“Oh, what a cute little girl you have there! She looks a little cold. Have you thought maybe she might need a jacket?”

“Are we ready to go? You don’t look like you are quite ready. We will wait here while you change.”

“Just try a little harder, dear, to focus on the positive. Life can’t all be bad, can it?”


This can happen on accident or on purpose. I truly believe many people have good intentions. Good intentions though, are often wrought with grief and discouragement.

For example, last week, I learned that not only am I am a complete failure as a parent because I don’t have sit down meals with our whole family anymore, I also am to blame for many other issues because I allow screen time, and don’t share stories from life lessons I learned with my children enough.

I remember reading a book, one that was highly recommended in homeschool circles. My oldest son was 6 or 7 years old, and I was trying to learn all I could about this homeschooling thing. As I read, I learned that if I did not read aloud to him for 2-3 hours daily, I not only ruined his education, but at the age of seven, it was already too late. He was doomed to a life of mediocrity, because I had already failed him in his education. I got about halfway through the book, and ended up sobbing at my failures.

No doubt the author of the book was seeking to encourage parents to read to their children. I am sure of that. In her zeal, she discouraged me. What I didn’t see, was while I was not able to read aloud that many hours, my son did listen to books for 1-3 hours a day, on audio. Yes, they were not always the classics, but they were many times as well. The discouragement of parents is something that I find reprehensible, yet, I am sure I do it often myself.

When we hear blanket statements, or even backhanded compliments given to people, or remarks that are self serving or self righteous, (For example: “I am so thankful to have such wonderful children. Most parents don’t even teach their children how to have basic manners any more, and I am so blessed to have well mannered children.”) take time to stop and examine your life a bit.

  • Is there something you can improve on a daily basis in your life?
  • Is there a life lesson you can share with your children, family, friends without putting them down?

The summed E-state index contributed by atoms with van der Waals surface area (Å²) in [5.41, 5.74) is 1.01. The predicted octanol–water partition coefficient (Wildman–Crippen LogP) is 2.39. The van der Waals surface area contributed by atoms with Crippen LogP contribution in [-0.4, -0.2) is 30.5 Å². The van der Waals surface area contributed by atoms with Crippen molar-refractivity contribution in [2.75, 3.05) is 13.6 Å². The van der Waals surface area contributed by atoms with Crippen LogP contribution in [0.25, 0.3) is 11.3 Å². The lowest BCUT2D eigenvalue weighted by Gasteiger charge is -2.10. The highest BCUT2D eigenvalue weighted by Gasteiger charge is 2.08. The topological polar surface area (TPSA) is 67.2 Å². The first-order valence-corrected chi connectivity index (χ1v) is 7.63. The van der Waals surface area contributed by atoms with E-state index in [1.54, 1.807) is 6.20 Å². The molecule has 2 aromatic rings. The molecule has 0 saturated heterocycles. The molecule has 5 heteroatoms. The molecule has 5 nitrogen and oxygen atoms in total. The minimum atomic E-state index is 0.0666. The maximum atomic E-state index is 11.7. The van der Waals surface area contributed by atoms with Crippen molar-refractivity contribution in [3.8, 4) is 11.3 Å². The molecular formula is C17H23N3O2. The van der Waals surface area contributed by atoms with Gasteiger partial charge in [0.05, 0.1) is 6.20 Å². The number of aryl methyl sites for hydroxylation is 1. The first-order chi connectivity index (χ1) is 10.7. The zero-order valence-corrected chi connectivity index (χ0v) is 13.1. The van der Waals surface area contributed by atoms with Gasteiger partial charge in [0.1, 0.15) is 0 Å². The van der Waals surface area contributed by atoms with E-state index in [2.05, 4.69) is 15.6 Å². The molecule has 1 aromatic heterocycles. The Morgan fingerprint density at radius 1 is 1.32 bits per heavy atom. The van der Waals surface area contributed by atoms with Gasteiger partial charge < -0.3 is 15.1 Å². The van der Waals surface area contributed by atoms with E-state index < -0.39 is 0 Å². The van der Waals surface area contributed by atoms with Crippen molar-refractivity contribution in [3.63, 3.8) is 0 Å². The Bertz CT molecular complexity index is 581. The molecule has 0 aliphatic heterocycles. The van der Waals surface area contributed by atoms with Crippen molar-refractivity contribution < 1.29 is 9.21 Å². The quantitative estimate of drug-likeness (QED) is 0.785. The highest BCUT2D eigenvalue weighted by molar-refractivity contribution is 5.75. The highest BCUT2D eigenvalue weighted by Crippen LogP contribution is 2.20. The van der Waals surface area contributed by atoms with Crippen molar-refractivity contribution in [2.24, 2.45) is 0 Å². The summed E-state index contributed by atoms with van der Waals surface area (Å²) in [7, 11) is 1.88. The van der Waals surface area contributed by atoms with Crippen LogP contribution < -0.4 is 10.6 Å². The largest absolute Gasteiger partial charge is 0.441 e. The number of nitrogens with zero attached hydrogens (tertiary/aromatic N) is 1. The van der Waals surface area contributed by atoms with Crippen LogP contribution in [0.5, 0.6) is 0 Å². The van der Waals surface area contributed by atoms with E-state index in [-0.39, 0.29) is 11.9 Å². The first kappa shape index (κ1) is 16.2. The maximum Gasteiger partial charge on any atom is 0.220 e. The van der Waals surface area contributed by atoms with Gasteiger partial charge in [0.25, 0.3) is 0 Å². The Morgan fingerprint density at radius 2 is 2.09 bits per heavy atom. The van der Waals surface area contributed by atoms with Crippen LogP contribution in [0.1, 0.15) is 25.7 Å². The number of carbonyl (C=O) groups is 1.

• Are your words seasoned with salt so that you are not lifting yourself up, while putting others down?
  • If you have offended someone, can you apologize sincerely?
  • Are we leaving people with encouragement or are we discouraging them by bragging about our triumphs?

In the end, we have to do the best we can do. Yes, it is a good idea to sit down to eat at the dinner table together. But sometimes when we spend all day together, talking, discussing and come time to eat, sometimes eating just has to happen without waiting for everyone to arrive. This is especially true when you have gone over 16 hours without eating, which happens often around here.

Table manners? Yes, they are a great thing to have. But don’t judge your neighbor as having never taught their children because their child made a major flub. It might be your child next and we totally know you have taught them all of it. Who knows if maybe that mom has as well?

I would encourage you to give grace, even when you are frustrated with others. Let us not judge so many times, and instead truly come along side people with encouragement, rather than encouragement that is backhanded discouragement.

We are never failures when we seek to do our best. We can always improve, yes, but as long as we are seeking to do our best, we will never fail completely.

Make mistakes? YES!

Perfection is overrated anyhow. We can always be improving, but just keep working towards a goal of doing our best.



This Post Has 4 Comments

  1. Denise J

    Beautifully said Martha!

  2. smuckerstuff

    “Death and life are in the power of the tongue.” i’ve learned that what people spout (whether verbally or in writing” is THEIR OPINION. We all have partial and obscured vision on this side of the grave. This has really helped my responses to comments like “Did you know that depression is a spiritual issue?”

    1. martyomenko

      Yes! I have to remember that when someone is sharing their opinion and even if I am sharing my opinion. I read a book once and it said to imagine having a little stamp that says, “Ignorant” and stamp it in the middle of their forehead in your mind, when they say stuff like that. Somehow just pretending to do it in your head, seems to help take the sting out of the words. You realize they are just ignorant and don’t likely mean to hurt you.

Leave a Reply

Anti-spam: complete the taskWordPress CAPTCHA